While many will ask do we need another Beatle book? It's clear from the opening pages here that the author is digging deeper than the official Anthology did a decade ago, so deep in fact that Volume 1 is over 800 pages and details the early days of childhood right up to the end of 1962, and the release of their first single.
While most of their 214 tracks recorded in 7 years will be dealt with in Volumes 2 and 3, here we get the complete story of the 1100 hours performing (and 38 weeks spent) in Hamburg, which Lennon commented "we went in young boys and came out old men". These are the formative years, the less visible years, and possibly the most fascinating and exciting period of their career.
The opening chapters cover the period up to 1945 and Lewisohn is clever here. All the Beatles family trees are well rooted, but he keeps it brief, keeps the reader entertained throughout, switching between the births of Ringo and John, while his factual account of John choosing between his mother and father is the ready made script for a Hollywood movie. By the time we get to July 1954 the author has John, Paul, George & Ringo's lives intersecting with each other on every page, writing that Tarantino would have been proud of.
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To Beatles addicts like myself ("OK then, just one more biography and I'm done") this is one to savour. There have been plenty of readable accounts of the pre-fame Beatles before. I would always recommend Philip Norman's Shout and Alan Williams's heavily biased but entertaining the Man Who Gave The Beatles Away. But in the absence of a hard nosed academic albeit enthusiastic historian's job on the story there were some big and unexplained gaps. So do you want to know what happened during the year long 'dead period' where The Quarrymen were without any gigs or a drummer? It's all filled in over hundreds of pages. Want the low-down on John and Paul's two weeks in Paris as The Nerk Twins? A whole chapter. And want a witness's account of what really happened when John's mum and dad decided on his upbringing? Prepare to read this and several other received stories shot down in flames.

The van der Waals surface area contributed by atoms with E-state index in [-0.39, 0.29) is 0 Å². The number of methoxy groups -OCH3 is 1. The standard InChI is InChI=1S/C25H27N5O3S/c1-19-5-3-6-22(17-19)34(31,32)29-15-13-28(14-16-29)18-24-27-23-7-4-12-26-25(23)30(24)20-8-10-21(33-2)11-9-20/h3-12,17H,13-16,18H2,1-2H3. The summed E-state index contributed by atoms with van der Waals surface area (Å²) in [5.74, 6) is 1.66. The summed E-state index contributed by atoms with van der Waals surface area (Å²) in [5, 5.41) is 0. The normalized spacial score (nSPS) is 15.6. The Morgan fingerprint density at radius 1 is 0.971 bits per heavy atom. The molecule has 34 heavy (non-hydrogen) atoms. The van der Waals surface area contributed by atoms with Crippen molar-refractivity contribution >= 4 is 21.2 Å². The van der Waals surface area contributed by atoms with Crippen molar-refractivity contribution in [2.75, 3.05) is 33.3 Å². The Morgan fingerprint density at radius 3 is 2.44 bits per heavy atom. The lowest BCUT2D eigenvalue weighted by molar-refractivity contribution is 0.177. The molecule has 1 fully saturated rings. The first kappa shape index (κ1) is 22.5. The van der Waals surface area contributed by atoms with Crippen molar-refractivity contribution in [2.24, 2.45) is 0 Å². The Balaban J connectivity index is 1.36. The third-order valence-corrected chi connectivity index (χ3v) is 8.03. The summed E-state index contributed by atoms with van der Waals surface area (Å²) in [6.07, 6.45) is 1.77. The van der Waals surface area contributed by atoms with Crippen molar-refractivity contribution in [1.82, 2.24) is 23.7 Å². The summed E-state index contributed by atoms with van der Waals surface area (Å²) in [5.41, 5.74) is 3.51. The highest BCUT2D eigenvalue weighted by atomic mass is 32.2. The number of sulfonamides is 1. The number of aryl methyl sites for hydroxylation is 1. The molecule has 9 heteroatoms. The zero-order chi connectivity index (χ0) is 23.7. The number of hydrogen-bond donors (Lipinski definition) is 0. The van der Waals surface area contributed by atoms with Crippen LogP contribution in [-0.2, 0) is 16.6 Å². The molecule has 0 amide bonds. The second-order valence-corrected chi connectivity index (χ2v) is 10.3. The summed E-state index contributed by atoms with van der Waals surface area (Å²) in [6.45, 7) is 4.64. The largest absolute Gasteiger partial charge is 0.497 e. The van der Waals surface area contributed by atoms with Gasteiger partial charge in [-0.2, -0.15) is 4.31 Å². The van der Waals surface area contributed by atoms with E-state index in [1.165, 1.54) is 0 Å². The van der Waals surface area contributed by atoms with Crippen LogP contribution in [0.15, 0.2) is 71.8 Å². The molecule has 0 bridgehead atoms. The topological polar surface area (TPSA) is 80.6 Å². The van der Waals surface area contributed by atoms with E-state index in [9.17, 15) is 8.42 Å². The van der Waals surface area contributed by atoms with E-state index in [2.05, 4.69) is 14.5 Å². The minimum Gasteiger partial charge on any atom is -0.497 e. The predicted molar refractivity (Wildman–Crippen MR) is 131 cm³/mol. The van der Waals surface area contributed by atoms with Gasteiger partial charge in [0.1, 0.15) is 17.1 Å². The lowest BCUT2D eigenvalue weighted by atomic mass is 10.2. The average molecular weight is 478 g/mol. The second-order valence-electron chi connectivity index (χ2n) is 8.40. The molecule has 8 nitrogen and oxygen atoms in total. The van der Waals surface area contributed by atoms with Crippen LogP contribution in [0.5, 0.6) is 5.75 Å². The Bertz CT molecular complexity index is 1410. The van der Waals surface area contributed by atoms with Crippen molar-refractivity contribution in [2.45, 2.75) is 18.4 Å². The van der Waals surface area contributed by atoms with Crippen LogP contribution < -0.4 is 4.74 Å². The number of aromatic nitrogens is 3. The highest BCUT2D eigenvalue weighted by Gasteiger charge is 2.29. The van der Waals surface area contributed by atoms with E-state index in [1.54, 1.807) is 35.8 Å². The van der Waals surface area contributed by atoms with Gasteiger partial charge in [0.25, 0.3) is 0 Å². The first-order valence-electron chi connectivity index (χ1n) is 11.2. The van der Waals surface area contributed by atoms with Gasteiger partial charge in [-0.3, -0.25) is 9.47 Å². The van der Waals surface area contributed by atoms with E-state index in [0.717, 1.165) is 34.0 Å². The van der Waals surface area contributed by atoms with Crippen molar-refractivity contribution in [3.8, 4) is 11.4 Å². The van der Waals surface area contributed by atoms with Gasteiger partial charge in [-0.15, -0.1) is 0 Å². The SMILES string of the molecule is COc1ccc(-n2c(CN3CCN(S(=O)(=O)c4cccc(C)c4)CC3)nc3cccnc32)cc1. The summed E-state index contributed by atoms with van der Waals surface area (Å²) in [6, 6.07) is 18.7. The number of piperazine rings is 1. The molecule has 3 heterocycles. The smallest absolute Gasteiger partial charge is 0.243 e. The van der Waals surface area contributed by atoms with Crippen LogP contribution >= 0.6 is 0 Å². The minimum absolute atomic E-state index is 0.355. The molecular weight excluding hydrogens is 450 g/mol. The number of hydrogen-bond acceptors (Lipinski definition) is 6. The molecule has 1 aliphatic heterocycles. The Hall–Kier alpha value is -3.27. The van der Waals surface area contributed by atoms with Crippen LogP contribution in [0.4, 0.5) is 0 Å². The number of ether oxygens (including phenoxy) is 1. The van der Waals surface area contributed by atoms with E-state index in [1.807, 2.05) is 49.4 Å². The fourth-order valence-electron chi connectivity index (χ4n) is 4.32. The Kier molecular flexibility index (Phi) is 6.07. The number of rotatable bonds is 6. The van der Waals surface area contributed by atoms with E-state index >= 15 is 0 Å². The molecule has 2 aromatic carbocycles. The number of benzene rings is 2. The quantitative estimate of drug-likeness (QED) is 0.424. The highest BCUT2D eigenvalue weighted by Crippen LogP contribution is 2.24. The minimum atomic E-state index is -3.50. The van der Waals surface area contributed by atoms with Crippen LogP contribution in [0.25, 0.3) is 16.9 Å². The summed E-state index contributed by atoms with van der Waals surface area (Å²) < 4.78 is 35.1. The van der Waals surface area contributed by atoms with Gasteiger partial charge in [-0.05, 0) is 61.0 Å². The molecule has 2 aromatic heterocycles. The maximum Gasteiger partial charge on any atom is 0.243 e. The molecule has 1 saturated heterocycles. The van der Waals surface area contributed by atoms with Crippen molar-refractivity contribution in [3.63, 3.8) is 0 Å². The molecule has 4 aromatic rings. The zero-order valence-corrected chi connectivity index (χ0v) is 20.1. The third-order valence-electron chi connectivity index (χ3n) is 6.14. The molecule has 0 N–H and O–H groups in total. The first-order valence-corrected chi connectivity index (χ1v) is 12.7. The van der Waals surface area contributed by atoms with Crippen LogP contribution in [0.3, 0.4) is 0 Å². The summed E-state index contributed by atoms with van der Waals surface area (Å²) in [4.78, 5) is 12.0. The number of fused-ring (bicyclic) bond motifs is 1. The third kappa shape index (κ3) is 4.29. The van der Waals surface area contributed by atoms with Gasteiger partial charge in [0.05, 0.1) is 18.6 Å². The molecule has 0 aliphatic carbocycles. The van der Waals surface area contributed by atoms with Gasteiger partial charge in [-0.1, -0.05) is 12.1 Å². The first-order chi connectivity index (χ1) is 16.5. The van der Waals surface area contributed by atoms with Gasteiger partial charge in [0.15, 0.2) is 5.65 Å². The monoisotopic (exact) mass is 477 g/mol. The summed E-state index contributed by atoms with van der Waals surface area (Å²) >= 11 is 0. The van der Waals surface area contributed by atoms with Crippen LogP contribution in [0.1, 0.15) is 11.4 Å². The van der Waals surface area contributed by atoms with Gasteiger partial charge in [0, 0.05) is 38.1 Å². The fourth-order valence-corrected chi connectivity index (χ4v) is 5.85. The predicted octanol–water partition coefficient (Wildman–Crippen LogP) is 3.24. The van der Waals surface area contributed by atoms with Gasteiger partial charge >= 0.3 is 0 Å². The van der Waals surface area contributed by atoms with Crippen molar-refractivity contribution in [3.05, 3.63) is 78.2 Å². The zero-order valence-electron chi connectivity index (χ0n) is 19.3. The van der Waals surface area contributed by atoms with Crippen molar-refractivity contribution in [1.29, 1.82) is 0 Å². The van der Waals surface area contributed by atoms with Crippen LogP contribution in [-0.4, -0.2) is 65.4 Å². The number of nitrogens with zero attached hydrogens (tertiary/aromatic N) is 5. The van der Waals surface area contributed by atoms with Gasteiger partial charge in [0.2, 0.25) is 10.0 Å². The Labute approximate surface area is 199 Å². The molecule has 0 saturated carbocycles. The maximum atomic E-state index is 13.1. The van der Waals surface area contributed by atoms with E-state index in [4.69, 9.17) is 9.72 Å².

In this mammoth tome Lewisohn brings new life to a great story (and the history of The Beatles really is a great story) and, as importantly, as a backdrop he gives a good account of a remarkable cultural renaissance in a remarkable city. Simply as a social history it rightly kicks back at the lazy Dominic Sandbrook school of postwar revisionism which seeks to belittle the postwar political consensus. More specifically, without the NHS Ringo wouldn't have lived past the age of 7 and without decent affordable council housing the McCartneys might have been destitute after the death of Paul's mother and the consequent loss of income. In other words, No Atlee or Bevan, no Beatles.

This took over a decade to write and the detail makes it worth the wait. I only hope we don't have to wait so long for volumes 2 and 3.